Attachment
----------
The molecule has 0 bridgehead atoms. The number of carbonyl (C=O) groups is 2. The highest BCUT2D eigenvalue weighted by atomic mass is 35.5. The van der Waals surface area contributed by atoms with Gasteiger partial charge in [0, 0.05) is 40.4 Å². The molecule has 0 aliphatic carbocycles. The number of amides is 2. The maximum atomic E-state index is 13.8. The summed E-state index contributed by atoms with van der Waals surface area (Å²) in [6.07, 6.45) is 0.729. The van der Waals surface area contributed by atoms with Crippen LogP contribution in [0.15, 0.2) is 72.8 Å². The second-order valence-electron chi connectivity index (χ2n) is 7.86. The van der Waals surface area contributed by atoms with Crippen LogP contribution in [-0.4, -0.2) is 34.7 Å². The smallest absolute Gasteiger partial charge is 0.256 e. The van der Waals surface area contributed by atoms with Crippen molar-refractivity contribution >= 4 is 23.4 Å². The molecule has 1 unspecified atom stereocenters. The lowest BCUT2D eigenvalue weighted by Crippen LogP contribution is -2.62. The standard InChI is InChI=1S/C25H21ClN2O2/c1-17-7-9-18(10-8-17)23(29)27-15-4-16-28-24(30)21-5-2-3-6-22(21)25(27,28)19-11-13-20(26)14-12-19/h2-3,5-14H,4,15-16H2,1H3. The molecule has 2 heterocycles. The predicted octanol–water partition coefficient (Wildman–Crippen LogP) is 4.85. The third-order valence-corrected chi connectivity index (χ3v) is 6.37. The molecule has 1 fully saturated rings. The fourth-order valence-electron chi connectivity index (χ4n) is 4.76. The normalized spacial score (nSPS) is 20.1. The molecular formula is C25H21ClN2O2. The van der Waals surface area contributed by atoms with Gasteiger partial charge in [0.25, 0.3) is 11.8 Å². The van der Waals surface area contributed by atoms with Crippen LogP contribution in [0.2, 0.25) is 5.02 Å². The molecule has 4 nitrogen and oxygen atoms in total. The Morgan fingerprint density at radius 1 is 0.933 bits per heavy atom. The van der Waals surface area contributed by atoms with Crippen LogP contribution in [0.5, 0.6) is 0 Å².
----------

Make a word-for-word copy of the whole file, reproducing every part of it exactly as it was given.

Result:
The molecule has 0 bridgehead atoms. The number of carbonyl (C=O) groups is 2. The highest BCUT2D eigenvalue weighted by atomic mass is 35.5. The van der Waals surface area contributed by atoms with Gasteiger partial charge in [0, 0.05) is 40.4 Å². The molecule has 0 aliphatic carbocycles. The number of amides is 2. The maximum atomic E-state index is 13.8. The summed E-state index contributed by atoms with van der Waals surface area (Å²) in [6.07, 6.45) is 0.729. The van der Waals surface area contributed by atoms with Crippen LogP contribution in [0.15, 0.2) is 72.8 Å². The second-order valence-electron chi connectivity index (χ2n) is 7.86. The van der Waals surface area contributed by atoms with Crippen LogP contribution in [-0.4, -0.2) is 34.7 Å². The smallest absolute Gasteiger partial charge is 0.256 e. The van der Waals surface area contributed by atoms with Crippen molar-refractivity contribution >= 4 is 23.4 Å². The molecule has 1 unspecified atom stereocenters. The lowest BCUT2D eigenvalue weighted by Crippen LogP contribution is -2.62. The standard InChI is InChI=1S/C25H21ClN2O2/c1-17-7-9-18(10-8-17)23(29)27-15-4-16-28-24(30)21-5-2-3-6-22(21)25(27,28)19-11-13-20(26)14-12-19/h2-3,5-14H,4,15-16H2,1H3. The molecule has 2 heterocycles. The predicted octanol–water partition coefficient (Wildman–Crippen LogP) is 4.85. The third-order valence-corrected chi connectivity index (χ3v) is 6.37. The molecule has 1 fully saturated rings. The fourth-order valence-electron chi connectivity index (χ4n) is 4.76. The normalized spacial score (nSPS) is 20.1. The molecular formula is C25H21ClN2O2. The van der Waals surface area contributed by atoms with Gasteiger partial charge in [0.25, 0.3) is 11.8 Å². The van der Waals surface area contributed by atoms with Crippen LogP contribution in [0.2, 0.25) is 5.02 Å². The molecule has 4 nitrogen and oxygen atoms in total. The Morgan fingerprint density at radius 1 is 0.933 bits per heavy atom. The van der Waals surface area contributed by atoms with Crippen LogP contribution in [0.5, 0.6) is 0 Å².